The race start was provided by Liverpool Yacht Club committee boat at the Clipera buoy outside Holyhead Harbour. The course was as follows: Start - TSS Area (P) – M2 (S) – Rockabill (P) – Kish Light (S) – South Burford (S) and Finish between the pier heads in Dun Laoghaire – 100 miles.
The area of the TSS (Traffic Separation Scheme) was identified by a series of coordinates and all boats were to keep out of this area.
The downwind start saw “Rockabill VI” and “Jackknife” making a clean start and leading the fleet north in a light easterly breeze. Immediately behind these were the three J109’s “Sgrech”, Mojito” and Jedi”. These boats continued to match race for the entire 100 miles.
Rounding the top of the TSS the fleet were still under spinnaker as they headed towards M2. On this leg the fleet split with “Jackknife” and “Rockabill VI” taking a southerly route and the other maintaining a more northerly line. Even after the M2 the fleet were still under spinnaker and as the fleet approached Rockabill it was evident that the northerly line was paying off. The winds remained south easterly and had not backed as forecast.
“Jackknife”, although first around Rockabill, had not made sufficient distance from the following fleet and “Mojito” followed next and was leading the fleet. At that stage only three boat lengths serapated “Mojito” from “Sgrech”. “Jedi” had fall a small distance behind.
The leg to the Kish was a fetch against the tide. On this leg “Sgrech” just managed to inch in front of “Mojito” and rounded the Kish ahead of them. The last leg in towards Dun Laoghaire was a full run in slackening easterly winds and against the now ebbing tide.
“Jackknife” took line honours and Class 0 IRC but only managed 4th Overall IRC. “Sgrech” managed to hoild the slight lead into the harbour, finishing just 2 minutes 26 seconds ahead of “Mojito” but enough to give “Sgrech” the Overall IRC Win and Class 1 IRC. “Elandra” took Class 2. In ECHO, “Jackknife” took Overall and Class 0 while “Sgrech” too class 1 and “Elandra” took Class 2. Full results can be found on www.isora.org
The wind by “Sgrech” reduces “Mojito”’s lead in the Overall Wolf’s Head series. However with “Mojito” heading off the compete in the Fastnet Race, they will miss the next offshore on the 5th August and their lead may reduce even further. All this opens up the competition and may develop a repeat of last year when the Overall Series was dependant on the results of the last race. The last Offshore is the Pwllheli to Dun Laoghaire race on the 9th September.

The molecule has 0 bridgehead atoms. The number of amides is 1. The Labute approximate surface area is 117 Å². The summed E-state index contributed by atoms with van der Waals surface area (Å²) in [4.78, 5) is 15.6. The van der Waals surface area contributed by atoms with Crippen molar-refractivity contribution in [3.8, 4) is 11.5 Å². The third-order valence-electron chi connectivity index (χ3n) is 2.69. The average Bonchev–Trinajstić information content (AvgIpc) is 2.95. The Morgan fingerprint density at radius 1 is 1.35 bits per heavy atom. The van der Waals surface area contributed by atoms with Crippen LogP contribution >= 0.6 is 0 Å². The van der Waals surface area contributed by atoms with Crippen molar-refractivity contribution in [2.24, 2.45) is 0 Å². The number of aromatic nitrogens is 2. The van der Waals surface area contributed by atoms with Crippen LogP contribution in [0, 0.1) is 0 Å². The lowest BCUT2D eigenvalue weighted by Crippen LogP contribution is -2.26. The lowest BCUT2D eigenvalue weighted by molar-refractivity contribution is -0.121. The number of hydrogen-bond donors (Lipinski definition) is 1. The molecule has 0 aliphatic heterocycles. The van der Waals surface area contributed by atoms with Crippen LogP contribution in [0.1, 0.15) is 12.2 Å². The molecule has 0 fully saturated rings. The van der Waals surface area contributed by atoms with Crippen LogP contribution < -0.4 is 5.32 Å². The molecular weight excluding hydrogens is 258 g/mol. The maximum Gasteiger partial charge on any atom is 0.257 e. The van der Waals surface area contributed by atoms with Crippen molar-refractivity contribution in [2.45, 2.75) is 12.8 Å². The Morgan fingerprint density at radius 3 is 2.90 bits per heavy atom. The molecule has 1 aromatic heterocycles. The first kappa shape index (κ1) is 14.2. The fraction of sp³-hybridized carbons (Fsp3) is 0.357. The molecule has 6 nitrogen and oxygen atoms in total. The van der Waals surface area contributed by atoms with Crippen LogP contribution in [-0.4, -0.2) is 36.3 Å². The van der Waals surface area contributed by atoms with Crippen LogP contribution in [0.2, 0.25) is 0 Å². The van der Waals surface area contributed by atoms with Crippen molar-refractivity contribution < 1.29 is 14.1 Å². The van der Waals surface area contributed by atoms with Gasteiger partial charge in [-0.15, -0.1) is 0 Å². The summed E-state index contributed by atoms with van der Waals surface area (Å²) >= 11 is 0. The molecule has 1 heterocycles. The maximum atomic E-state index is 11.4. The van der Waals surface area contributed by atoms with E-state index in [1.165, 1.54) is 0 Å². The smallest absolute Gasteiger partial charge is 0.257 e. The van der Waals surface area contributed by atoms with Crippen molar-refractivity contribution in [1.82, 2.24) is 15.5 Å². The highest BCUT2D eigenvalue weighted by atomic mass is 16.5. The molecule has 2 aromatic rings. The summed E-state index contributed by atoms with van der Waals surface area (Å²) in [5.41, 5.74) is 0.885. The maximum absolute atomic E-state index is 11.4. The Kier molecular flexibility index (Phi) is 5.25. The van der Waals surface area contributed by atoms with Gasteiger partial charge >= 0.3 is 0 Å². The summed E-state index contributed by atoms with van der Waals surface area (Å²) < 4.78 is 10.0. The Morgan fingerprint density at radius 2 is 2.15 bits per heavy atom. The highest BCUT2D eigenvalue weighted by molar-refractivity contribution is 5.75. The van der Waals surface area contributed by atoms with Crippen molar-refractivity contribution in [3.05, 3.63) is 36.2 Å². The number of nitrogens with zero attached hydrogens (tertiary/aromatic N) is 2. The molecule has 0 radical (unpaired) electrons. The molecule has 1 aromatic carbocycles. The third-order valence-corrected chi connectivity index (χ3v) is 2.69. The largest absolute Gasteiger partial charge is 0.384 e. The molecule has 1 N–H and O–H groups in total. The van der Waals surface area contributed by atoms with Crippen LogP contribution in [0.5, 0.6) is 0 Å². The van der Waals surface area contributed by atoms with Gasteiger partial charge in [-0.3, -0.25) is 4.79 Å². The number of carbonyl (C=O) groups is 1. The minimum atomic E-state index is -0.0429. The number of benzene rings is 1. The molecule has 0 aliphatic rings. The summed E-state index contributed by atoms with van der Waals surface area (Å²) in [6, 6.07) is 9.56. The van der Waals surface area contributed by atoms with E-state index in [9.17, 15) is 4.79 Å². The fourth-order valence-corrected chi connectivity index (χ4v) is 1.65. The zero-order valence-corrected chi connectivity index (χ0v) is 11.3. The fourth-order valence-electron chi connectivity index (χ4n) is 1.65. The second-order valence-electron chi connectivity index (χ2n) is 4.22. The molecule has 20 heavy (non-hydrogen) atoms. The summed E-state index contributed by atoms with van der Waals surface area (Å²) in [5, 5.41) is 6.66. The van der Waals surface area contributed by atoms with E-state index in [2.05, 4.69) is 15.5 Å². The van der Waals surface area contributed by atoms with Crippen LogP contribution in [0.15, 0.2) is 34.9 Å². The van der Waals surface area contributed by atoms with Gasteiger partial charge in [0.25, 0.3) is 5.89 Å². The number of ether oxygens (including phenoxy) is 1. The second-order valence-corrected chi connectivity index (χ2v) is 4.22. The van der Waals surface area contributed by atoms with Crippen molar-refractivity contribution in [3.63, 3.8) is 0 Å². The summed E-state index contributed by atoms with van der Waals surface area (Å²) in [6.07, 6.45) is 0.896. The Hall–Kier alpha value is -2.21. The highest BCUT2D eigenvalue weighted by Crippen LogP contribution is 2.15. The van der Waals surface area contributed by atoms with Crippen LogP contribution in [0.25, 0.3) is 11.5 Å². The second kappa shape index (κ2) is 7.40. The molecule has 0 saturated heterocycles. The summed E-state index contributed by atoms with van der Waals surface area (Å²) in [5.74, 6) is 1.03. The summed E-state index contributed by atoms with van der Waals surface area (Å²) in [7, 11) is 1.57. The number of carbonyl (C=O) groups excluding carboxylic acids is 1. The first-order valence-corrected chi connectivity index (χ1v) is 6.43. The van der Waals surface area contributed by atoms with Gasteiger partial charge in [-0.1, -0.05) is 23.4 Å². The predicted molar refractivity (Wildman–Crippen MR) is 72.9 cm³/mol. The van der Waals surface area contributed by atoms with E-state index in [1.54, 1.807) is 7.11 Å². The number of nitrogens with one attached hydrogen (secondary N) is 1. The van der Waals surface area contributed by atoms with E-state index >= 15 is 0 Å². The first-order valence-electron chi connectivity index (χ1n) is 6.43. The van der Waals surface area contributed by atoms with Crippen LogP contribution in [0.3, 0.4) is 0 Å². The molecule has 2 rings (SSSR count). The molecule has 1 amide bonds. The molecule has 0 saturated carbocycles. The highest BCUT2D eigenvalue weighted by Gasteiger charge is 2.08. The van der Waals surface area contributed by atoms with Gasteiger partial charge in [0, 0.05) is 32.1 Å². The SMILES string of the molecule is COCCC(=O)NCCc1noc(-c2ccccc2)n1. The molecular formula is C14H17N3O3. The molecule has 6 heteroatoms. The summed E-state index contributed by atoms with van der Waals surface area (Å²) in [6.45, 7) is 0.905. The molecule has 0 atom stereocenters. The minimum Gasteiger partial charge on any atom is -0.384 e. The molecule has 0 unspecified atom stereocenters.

The presentation of the Lyver Trophy and RORC medallions will take place at the ISORA dinner in the National Yacht Club on the 11th November.
Taking on the dominance of the Dun Laoghaire J109 offshore fleet on its home waters and winning is no mean feat. Winning skipper Paddy Gregory of the Beneteau First 34.7 Flashback (owned by Don Breen and David Hogg) recalls last week's victory in Dun Laoghaire Regatta's biggest class, the 31–boat offshore division and believes 'attention to detail' and a strong desire to win got the Howth Yacht Club crew over the line first.
We’ve all heard the term, “That’s Yacht Racing”. It’s a sport where the factors out of your control such as the weather, shifts, Gods, planets, rabbit-feet etc must all align to yield a result. All we can ever do is try and do the best with what we can control and go for it.
If I was to sum up this year’s event in a word I would say, ”tough”.
The usual vagaries of Dublin Bay did not disappoint and dished up the expected amount of tidal and wind challenges; in fairness we did get a little more wind than was forecast.
Although extremely frustrating at times the light airs benefited us against the bigger boats. In the last Dunlaoghaire week it was averaging 20knts and we worked extremely hard to place fourth overall in the Coastal fleet.
Flashback began racing in the ISORA Coastal series a few years ago and we haven’t looked back. The growth in the Coastal Class is a credit to Peter Ryan and his team at ISORA, as it goes from strength to strength, evidenced by it now being the biggest fleet at the VDLR 2017.
Flashback’s a standard Bruce Farr designed Beneteau First 34.7’ (overall length 32.7’!) that we commissioned in 2006 and we were lucky enough to win our first regatta in Dunlaoghaire that season. In the intervening years we’ve changed her very little, so we’re still using a 100m2 asymmetric spinnaker. We resisted the temptation to buy a larger rudder, which many of our sister-ships have done to help with control, choosing instead to learn how to cope with her eccentricities off the wind in a blow…….plus we saved some money!
About four seasons ago, having seen the trend on winning IRC boats, we decided to try non-overlapping headsails, instead of the 142% overlapping genoas that she was designed with, and it’s fair to say that our sailmaker Philip Watson (who we’ve worked very closely with over the twelve years ) really “nailed” it on his second attempt, and we now feel that she’s a faster boat for her rating than she’s ever been (moving from old rating 1003 to 986).
We’ve been fortunate to have continuity of crew (panel of 15) and we now sail both of the Howth Yacht Club Winter series’ which keeps us relatively sharp when the Spring/Summer returns.
We’re very particular about having her underwater surfaces very clean because we don’t want to have that as an “ excuses to lose”. And we’re also picky about excess weight, so we strip off our cruising gear, such as sprayhood and TV, and keep her water & diesel tanks light before racing in events.